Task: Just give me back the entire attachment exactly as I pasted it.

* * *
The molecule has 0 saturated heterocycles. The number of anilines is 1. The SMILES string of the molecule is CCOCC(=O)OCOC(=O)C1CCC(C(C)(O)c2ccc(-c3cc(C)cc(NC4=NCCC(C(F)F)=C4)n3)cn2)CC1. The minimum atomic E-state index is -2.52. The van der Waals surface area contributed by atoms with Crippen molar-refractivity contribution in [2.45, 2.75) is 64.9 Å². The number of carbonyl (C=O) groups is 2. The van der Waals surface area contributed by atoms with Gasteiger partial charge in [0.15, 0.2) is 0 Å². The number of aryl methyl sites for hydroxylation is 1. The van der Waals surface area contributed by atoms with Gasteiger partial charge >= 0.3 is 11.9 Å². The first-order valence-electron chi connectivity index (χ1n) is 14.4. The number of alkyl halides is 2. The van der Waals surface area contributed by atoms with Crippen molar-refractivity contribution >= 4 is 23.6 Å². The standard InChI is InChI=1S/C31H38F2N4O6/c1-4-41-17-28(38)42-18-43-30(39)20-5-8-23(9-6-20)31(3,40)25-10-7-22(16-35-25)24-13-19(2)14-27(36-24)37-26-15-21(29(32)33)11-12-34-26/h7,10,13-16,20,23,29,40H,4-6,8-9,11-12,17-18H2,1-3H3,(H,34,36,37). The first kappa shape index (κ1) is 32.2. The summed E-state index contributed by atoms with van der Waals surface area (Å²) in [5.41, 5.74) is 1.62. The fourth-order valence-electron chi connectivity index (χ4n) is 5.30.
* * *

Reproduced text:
The molecule has 0 saturated heterocycles. The number of anilines is 1. The SMILES string of the molecule is CCOCC(=O)OCOC(=O)C1CCC(C(C)(O)c2ccc(-c3cc(C)cc(NC4=NCCC(C(F)F)=C4)n3)cn2)CC1. The minimum atomic E-state index is -2.52. The van der Waals surface area contributed by atoms with Crippen molar-refractivity contribution in [2.45, 2.75) is 64.9 Å². The number of carbonyl (C=O) groups is 2. The van der Waals surface area contributed by atoms with Gasteiger partial charge in [0.15, 0.2) is 0 Å². The number of aryl methyl sites for hydroxylation is 1. The van der Waals surface area contributed by atoms with Gasteiger partial charge >= 0.3 is 11.9 Å². The first-order valence-electron chi connectivity index (χ1n) is 14.4. The number of alkyl halides is 2. The van der Waals surface area contributed by atoms with Crippen molar-refractivity contribution >= 4 is 23.6 Å². The standard InChI is InChI=1S/C31H38F2N4O6/c1-4-41-17-28(38)42-18-43-30(39)20-5-8-23(9-6-20)31(3,40)25-10-7-22(16-35-25)24-13-19(2)14-27(36-24)37-26-15-21(29(32)33)11-12-34-26/h7,10,13-16,20,23,29,40H,4-6,8-9,11-12,17-18H2,1-3H3,(H,34,36,37). The first kappa shape index (κ1) is 32.2. The summed E-state index contributed by atoms with van der Waals surface area (Å²) in [5.41, 5.74) is 1.62. The fourth-order valence-electron chi connectivity index (χ4n) is 5.30.